Sam Bankman-Fried’s situation is somewhat similar to that of Jon Corzine, with both of them going free while committing fraud.
The fall of FTX brought a lot of attention to the crypto space, calling for regulations as soon as possible. But are they really going to prevent the inevitable? Every economic expansion brings frauds, as cheap money and low interest rates allow sophisticated scammers to use capital to their advantage.
Now everyone knows Sam Bankman-Fried (SBF), the founder of the bankrupt crypto exchange FTX, but not everyone knows about Jon Corzine, who did a similar thing as SBF. But not in the crypto space.
Who is Jon Corzine and what did he do?
His career began at Goldman Sachs. Later Corzine became New Jersey governor and United States senator. He also worked as a financial executive before entering politics in the early 2000s. But most importantly, he served as CEO of MF Global from 2010 until the firm’s demise in 2011.
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In March of 2010, MF Global, a multinational futures broker and bond dealer, appointed Corzine as the CEO and Chairman. After suffering massive quarterly losses, MF Global saw its stock price drop by more than half in the last week of October 2011. MF Global declared Chapter 11 bankruptcy on October 31th2011, and the company’s stock was halted from trading before the market opened that day.
MF Global stock chart, source: link
Federal authorities launched their probe into the disappearance of hundreds of millions of dollars in customer funds shortly after. Sound familiar? When MF Global went under, it was allegedly one of the largest bankruptcies in American history. The same occurred with FTX, one of the most significant collapses in the crypto space.
Wednesday December 8th 2011, Corzine was called to testify before a House committee to testify about the disappearance of $1.2 billion from MF Global client accounts.“I simply do not know where the money is, or why the accounts have not been reconciled to date,” he said.
Corzine claimed not to have any knowledge of the specifics of the movement of the funds due to the large number of transfers that occurred in the final days of trading at MF Global. Furthermore, he claimed he had no knowledge of or involvement in any fraudulent activity involving customer funds.
According to two BloombergCongressional investigators cited an internal company email in a memo about a $175 million transfer that was under scrutiny. Corzine’s “innocence” was later proven after initial media reports suggested otherwise. The employee who made the transfer emailed Corzine, explaining that it was a “House Wire,” meaning it came from the company’s own account.
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According to a statement released by his office, Corzine never instructed anyone to use customer funds to cover the overdrafts, and never specified which account should be used to do so. Moreover, Corzine was never made aware that customer funds had been diverted to that effect.
Fortunately, it was later reported that MF Global customers would get back all of their money. The fact that every client would be fully reimbursed was music to everyone’s ears. Distributions have been made to thousands of customers at this point, restoring their losses.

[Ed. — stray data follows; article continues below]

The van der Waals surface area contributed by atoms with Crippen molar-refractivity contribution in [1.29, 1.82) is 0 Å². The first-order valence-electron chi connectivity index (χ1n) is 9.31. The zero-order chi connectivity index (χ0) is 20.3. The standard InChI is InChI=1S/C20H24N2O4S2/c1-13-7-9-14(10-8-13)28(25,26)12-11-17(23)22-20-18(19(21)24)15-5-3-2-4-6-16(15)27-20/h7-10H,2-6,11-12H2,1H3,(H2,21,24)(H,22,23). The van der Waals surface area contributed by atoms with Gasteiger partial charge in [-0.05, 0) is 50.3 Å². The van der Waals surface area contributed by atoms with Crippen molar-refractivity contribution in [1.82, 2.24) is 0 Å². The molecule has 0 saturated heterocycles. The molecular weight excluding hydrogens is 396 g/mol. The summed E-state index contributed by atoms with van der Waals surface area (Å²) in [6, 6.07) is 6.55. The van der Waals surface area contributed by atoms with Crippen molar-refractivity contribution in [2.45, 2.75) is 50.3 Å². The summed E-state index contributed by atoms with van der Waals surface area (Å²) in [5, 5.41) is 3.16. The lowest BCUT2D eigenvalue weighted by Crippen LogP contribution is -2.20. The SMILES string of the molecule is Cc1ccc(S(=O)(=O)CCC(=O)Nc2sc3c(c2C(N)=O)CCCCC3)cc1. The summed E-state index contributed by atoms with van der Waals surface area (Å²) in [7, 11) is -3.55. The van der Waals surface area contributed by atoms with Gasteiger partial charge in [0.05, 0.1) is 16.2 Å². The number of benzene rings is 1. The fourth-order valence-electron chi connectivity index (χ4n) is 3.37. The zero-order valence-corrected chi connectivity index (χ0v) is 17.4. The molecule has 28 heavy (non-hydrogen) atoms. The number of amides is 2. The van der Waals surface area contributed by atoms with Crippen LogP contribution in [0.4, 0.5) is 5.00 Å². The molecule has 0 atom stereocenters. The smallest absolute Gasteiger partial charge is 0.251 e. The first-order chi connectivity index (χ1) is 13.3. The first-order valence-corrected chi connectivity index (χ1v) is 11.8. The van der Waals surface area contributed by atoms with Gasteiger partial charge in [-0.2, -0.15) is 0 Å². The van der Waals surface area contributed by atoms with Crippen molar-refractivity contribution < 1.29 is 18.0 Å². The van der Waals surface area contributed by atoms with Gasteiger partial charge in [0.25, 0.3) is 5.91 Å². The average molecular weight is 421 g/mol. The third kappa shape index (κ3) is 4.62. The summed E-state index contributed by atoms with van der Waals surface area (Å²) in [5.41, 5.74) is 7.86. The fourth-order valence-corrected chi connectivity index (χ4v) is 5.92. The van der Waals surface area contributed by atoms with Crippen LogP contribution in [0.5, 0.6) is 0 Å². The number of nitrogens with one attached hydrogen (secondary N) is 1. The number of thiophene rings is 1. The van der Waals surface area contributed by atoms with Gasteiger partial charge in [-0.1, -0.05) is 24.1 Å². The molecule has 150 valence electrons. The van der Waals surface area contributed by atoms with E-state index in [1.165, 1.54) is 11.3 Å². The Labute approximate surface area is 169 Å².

In June 2013, the CFTC brought civil charges against Corzine for illegally diverting customer funds to MF’s general company’s expenses. Corzine and the CFTC reached a settlement order on January 5th2017, with a requirement to pay a $5 million penalty for his role in the crash of MF Global.
Moreover, Corzine agreed that he would never again be eligible to work for a futures commission merchant or to register with the CFTC in any capacity. So here we have a former CEO who almost lost over a trillion dollars to his clients, blowing up a company a multi-billion-dollar company. All he had to pay was $5 million and a promise not to work in the aforementioned spaces while being worth around $350 million.
Comparison to SBF
We see a similar happening again with SBF, who was arrested, but later paid a $250 million bail and got out. SBF mishmashed customers’ funds, used them to buy houses, and did many other malicious acts. Now he’s free to run the world as if nothing happened.
However, many individuals and businesses were affected by the FTX collapse. Tens of trillions of dollars were wiped out from the market value. The damage is enormous. And still, these kinds of individuals are “unjailable” for some reason. Moreover, the stock market should have been more regulated than the crypto market, and Corzine still managed to obey the rules. But he is not the only one.
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Now authorities are eyeing the crypto space with the hope of better regulation and fewer scams. But if Corzine managed to violate regulations with the Securities and Exchange Commission (SEC) functioning for almost a century, it will be possible in crypto as well. Even Bernie Madoff ran a fraud for decades, which resulted in one of the largest Ponzi schemes in history.
Regulations overall are not as effective as they maybe should be. That is why authorities should rather focus on better oversight of markets rather than just trying to impose laws that not everyone follows.
There always was and will be an individual who doesn’t like to follow rules and won’t obey them. It happened before, and it will happen again. More regulations won’t change anything – more transparency and thorough check-up will.